Keeping law and order during COVID-19

Keeping law and order during COVID-19

Written by Eric A. Thomas

Everyone is doing things differently during this pandemic and safety is a predominant factor in all we do. On the frontlines of keeping us safe are the men and women of our law enforcement community.

While the national trend has shown a slight decrease in some areas of crime and a slight increase in domestic calls, there has been no significant decrease or increase in crime in Morgan County according to Sheriff Mike Carmody. Jacksonville Police Chief Adam Mefford reports a slight decline in calls since the stay at home order went into effect stating, “I think our proactive policing has contributed to the reduction in calls.” Despite the increase in domestic calls in some areas of the United States, Mefford reports a 41 percent decline compared to this period last year. South Jacksonville Police Chief Tim Mann is also seeing a noticeable decline in the number of calls, reporting, “We are currently 288 calls less than a year ago at this time.”

“We have increased the number of patrol cars out in the county to have a better visual presence,” commented Carmody. In practicing social distancing, Morgan County deputies, Jacksonville Police and South Jacksonville Police are handling calls by phone unless responding in person is required. Limiting the number of officers and trying to keep a safe distance when responding to a call, unless human contact is needed, is being practiced across all departments as well. “We are doing our best to educate others as well as practicing social distancing,” added Mefford. “Our officers are trained in the academy to stay six feet away from other parties,” commented Mann; “This has been a good reminder of that training.”

The biggest challenge facing law enforcement has been the constant and almost daily changing of information from state and national officials. On the County level, the Morgan County Jail has been the biggest challenge. At the time of this article, 25 inmates are being housed in the jail and jail staff is in close contact with all inmates 24 hours a day, seven days a week. “All jail staff have their temperatures checked before entering the building. Attorneys, mental health personnel, new inmates and medical staff get checked before to entering the jail as well,” added the Carmody.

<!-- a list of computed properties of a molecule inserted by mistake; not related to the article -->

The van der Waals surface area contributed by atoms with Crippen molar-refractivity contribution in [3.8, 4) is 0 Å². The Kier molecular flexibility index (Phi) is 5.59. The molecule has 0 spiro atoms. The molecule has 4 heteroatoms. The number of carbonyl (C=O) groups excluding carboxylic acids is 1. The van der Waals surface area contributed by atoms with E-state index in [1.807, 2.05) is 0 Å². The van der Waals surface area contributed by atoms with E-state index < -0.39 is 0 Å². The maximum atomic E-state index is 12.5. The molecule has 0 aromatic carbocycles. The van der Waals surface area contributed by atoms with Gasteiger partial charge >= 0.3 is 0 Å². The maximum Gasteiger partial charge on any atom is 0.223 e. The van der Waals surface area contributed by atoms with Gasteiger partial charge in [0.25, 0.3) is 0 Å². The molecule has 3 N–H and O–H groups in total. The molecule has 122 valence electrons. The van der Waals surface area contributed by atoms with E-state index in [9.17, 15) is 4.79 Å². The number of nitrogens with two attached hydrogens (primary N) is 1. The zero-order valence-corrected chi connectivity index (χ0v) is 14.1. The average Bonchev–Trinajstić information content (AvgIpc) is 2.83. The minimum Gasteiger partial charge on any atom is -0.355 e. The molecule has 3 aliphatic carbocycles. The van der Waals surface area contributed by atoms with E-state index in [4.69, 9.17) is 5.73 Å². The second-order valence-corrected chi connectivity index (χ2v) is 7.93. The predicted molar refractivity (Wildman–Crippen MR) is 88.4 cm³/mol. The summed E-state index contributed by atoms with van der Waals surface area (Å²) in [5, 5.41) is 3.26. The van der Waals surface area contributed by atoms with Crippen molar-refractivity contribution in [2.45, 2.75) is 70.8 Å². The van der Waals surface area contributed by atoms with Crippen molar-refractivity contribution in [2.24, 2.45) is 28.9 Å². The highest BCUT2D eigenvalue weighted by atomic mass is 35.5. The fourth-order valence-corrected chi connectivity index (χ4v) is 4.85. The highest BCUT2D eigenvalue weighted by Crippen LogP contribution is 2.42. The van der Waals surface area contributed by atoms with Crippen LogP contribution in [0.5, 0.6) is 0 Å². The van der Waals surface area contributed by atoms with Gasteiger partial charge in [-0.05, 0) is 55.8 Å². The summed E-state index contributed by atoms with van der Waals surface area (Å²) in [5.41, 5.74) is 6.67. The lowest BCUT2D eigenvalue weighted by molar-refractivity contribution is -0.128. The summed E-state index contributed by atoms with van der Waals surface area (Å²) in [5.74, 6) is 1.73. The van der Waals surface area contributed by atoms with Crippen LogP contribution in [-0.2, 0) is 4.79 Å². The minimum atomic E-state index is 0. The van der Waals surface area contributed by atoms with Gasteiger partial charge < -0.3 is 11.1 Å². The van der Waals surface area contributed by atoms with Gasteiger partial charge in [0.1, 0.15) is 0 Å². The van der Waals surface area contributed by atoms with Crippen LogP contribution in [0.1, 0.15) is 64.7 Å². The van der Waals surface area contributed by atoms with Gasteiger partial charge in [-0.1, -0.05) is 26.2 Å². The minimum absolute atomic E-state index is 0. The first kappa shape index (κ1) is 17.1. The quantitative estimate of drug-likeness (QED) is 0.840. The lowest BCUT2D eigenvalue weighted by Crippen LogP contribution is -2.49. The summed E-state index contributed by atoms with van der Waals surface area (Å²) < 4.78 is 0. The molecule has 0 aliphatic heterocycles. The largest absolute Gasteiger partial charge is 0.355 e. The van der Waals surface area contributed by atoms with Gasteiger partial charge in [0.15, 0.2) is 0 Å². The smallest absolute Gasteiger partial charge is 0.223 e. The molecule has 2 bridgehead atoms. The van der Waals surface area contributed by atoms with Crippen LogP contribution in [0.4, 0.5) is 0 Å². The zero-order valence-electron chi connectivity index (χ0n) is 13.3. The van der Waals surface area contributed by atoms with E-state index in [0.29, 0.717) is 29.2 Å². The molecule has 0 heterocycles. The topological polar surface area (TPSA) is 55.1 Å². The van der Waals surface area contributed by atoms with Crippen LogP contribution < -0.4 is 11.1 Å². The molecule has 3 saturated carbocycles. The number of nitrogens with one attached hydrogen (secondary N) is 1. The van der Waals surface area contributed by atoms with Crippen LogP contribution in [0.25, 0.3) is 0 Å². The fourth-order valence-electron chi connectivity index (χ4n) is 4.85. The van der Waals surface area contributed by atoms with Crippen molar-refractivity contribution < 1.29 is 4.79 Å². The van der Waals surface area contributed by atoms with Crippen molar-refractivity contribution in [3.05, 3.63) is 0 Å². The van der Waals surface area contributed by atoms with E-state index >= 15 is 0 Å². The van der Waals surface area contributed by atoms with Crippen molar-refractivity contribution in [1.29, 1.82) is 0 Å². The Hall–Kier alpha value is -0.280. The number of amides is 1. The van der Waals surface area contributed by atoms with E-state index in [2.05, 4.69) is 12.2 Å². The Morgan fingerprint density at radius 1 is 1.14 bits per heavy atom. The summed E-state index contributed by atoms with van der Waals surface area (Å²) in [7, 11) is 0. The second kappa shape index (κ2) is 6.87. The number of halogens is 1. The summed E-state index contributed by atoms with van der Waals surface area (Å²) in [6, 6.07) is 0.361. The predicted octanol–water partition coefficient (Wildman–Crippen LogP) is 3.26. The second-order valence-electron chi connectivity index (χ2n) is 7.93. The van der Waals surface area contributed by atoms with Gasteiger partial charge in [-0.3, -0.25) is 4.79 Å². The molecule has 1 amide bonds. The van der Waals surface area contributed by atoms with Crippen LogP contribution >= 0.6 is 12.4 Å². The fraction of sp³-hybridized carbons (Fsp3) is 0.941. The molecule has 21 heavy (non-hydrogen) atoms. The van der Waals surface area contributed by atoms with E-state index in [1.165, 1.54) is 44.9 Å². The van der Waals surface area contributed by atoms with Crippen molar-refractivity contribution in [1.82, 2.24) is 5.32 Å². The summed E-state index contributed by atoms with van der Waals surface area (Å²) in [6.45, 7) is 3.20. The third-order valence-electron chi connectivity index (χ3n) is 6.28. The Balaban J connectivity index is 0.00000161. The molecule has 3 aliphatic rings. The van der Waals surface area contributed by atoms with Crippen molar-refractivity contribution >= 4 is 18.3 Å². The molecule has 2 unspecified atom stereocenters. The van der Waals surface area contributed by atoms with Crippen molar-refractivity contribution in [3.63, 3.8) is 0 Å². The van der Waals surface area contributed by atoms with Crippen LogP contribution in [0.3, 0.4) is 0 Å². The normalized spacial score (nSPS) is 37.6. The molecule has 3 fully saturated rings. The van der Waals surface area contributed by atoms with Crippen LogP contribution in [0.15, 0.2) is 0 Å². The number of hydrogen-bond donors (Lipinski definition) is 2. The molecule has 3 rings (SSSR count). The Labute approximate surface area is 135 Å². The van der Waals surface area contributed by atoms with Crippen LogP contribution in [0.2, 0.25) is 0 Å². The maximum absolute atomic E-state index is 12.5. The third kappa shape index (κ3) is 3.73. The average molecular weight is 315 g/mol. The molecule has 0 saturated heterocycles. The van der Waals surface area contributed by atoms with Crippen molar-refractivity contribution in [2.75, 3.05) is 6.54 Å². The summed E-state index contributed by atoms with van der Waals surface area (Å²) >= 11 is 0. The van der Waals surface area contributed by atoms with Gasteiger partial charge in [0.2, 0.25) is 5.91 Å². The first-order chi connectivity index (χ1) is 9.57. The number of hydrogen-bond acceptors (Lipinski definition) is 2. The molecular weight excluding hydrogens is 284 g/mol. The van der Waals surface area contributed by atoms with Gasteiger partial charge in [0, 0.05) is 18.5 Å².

All employees are told to stay home if they are sick or running a temperature. Chief Mann of South Jacksonville reports that each employee has their temperature taken twice per shift. All supervisors are actively observing other officers for other signs.

Another obstacle has been enforcing Executive Orders that have criminalized activities that would be normal behavior any other time. “We are doing our best to use enforcement as a last resort. We prefer to educate and explain that the orders are for everyone’s health and safety and ask for voluntary compliance,” commented Mefford.

In adjusting to the stay-at-home orders issued by Governor J.B. Pritzker, which began at 5 p.m. on Saturday, March 21, local law enforcement has seen the public cooperating and adapting to these new temporary guidelines for the most part. The city has seen three arrests stemming from a large party in the early morning hours in which individuals refused to comply with orders and continued to cause a disturbance.

Sheriff Carmody has spoken with a few business owners who were using their businesses for social gatherings. “I contacted the owners and told them the possible sanctions that could be enforced on the establishment,” concluded Carmody. Deputies were notified in these situations to keep watch; no arrests were made, and no fines issued.

Despite the uncertainty of what we are going through right now as a society, Chief Mann shines a light on what is being seen throughout all of Morgan County. “The ability of the people to show immense caring, compassion and understanding is tremendous. I can’t begin to thank everyone that has given food, cards, supplies and even their own PPE so that officers can stay safe. Not surprised, but tremendously humbled,” concluded Mann.

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